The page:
Almost all slides were created in knitr and latex (very conveniently integrated into RStudio — I know some purists hate it, but comm’on), so that the code on the slides is the code that generated the output on the slides. Feedback welcome.

 

 

Workshop announcement (Tuebingen): Advances in Visual Methods for Linguistics

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This workshop on data visualization might be of interest to a lot of you. I wish I could just hop over the pond.

  • Date: 24-Sept-2014 – 26-Sept-2014
  • Location: Tuebingen, Germany
  • Contact Person: Fabian Tomaschek (contact@avml-meeting.com)
  • Web Site: http://avml-meeting.com
  • Call Deadlines: 21 March / 18 April

The AVML-meeting offers a meeting place for all linguists from all fields who are interested in elaborating and improving their data visualization skills and methods. The meeting consists of a one-day hands-on workshop Read the rest of this entry »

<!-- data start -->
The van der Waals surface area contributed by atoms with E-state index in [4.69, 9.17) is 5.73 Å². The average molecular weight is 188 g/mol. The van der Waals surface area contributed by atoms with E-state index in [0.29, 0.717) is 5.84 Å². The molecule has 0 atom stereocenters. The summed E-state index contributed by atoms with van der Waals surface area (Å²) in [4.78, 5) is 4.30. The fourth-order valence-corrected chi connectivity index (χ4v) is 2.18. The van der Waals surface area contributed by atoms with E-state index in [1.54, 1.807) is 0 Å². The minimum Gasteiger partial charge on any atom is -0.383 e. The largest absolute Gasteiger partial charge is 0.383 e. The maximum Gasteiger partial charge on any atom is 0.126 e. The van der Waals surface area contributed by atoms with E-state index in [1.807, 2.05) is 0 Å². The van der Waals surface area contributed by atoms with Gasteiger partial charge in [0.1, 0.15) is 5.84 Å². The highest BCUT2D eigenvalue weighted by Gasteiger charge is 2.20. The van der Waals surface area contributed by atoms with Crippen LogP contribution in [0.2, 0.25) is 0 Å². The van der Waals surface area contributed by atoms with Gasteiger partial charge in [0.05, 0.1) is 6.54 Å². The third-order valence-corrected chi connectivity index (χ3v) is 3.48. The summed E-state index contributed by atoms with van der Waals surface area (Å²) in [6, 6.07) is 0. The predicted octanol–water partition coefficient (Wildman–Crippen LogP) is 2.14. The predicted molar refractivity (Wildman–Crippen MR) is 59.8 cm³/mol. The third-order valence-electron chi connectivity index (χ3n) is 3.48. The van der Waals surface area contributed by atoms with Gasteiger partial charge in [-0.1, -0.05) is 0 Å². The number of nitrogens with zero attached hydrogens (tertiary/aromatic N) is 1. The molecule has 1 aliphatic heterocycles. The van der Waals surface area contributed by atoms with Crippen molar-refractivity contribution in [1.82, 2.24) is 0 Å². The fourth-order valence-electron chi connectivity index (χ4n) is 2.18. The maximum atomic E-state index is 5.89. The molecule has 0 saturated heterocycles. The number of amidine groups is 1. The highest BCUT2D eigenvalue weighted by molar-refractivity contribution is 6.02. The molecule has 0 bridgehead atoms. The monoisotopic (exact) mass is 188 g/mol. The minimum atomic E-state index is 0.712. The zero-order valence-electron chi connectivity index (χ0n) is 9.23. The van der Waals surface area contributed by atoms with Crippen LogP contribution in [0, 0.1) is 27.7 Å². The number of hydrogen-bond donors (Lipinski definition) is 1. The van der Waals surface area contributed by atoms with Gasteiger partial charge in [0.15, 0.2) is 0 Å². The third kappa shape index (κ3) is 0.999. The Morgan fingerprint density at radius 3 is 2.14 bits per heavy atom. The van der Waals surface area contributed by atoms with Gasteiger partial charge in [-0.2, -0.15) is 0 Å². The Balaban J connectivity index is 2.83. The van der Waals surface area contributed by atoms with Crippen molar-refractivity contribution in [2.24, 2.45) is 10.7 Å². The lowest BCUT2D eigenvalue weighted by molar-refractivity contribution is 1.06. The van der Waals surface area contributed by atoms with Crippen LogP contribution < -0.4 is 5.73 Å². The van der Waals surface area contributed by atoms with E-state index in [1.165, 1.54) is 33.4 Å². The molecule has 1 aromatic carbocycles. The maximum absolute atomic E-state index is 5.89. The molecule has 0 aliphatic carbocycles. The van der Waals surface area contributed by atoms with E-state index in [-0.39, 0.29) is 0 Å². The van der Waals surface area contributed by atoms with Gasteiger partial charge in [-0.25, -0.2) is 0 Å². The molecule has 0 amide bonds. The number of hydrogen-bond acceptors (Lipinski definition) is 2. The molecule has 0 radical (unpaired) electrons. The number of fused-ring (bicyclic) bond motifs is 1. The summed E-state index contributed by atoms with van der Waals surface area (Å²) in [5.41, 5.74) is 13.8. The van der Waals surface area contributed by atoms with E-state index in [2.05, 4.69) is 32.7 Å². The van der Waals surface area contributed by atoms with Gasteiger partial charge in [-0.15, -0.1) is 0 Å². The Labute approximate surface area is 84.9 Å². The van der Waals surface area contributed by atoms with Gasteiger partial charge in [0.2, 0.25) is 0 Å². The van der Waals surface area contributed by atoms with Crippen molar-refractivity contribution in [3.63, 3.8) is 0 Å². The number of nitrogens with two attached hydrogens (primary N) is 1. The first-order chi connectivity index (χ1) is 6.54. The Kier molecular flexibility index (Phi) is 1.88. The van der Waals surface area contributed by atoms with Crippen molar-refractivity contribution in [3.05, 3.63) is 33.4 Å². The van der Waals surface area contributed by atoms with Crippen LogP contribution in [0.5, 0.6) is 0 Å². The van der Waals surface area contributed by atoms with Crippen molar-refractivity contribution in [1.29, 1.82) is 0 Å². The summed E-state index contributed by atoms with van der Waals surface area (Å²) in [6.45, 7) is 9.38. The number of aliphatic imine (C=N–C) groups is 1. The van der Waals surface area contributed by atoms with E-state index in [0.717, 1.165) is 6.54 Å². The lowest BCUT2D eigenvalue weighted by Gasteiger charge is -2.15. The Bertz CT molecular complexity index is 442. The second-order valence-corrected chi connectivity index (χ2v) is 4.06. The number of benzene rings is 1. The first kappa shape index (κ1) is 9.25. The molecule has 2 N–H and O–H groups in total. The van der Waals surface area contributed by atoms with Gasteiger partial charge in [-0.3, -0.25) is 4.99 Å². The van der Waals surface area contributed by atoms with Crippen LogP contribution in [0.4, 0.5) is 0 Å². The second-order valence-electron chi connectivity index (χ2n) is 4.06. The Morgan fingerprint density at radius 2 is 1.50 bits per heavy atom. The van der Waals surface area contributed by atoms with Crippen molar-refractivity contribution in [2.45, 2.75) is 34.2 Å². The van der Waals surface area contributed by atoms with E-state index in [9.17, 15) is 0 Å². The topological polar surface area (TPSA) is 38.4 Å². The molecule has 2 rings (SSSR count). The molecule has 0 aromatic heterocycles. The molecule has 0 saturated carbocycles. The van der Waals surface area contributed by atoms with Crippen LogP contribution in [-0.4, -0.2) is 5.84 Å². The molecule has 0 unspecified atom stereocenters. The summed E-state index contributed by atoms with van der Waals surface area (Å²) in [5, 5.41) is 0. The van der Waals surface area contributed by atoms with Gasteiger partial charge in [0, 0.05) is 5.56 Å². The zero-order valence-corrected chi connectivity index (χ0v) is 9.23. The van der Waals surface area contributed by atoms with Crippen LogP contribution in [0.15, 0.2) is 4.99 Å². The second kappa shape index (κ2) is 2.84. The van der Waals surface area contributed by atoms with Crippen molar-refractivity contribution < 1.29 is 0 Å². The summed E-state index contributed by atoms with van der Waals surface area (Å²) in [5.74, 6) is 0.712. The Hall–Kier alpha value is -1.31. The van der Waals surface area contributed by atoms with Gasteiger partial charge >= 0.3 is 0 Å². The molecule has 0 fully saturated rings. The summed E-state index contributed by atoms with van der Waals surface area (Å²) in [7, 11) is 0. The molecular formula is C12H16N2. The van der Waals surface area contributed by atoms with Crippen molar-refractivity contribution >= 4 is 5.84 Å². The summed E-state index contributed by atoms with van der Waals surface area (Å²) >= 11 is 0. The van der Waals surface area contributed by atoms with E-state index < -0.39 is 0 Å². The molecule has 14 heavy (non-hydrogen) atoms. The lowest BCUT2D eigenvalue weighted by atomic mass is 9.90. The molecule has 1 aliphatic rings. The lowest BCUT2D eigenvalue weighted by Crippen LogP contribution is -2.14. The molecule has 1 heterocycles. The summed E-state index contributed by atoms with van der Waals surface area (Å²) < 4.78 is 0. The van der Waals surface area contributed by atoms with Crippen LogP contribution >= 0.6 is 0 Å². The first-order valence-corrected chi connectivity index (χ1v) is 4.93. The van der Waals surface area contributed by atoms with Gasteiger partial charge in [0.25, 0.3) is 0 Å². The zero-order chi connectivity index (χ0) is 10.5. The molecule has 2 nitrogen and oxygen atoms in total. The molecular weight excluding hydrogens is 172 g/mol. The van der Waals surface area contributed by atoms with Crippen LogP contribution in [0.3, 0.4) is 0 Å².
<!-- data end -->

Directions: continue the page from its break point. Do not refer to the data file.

Is my analysis problematic? A simulation-based example

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This post is in reply to a recent question on in ling-R-lang by Meredith Tamminga. Meredith was wondering whether an analysis she had in mind for her project was circular, causing the pattern of results predicted by the hypothesis that she was interested in testing. I felt her question (described below in more detail) was an interesting example that might best be answered with some simulations. Reasoning through an analysis can, of course, help a lot in understanding (or better, as in Meredith’s case, anticipating) problems with the interpretation of the results. Not all too infrequently, however, I find that intuition fails or isn’t sufficiently conclusive. In those cases, simulations can be a powerful tool in understanding your analysis. So, I decided to give it a go and use this as an example of how one might approach this type of question.

Results of 16 simulated priming experiments with a robust priming effect (see title for the true relative frequency of each variant in the population).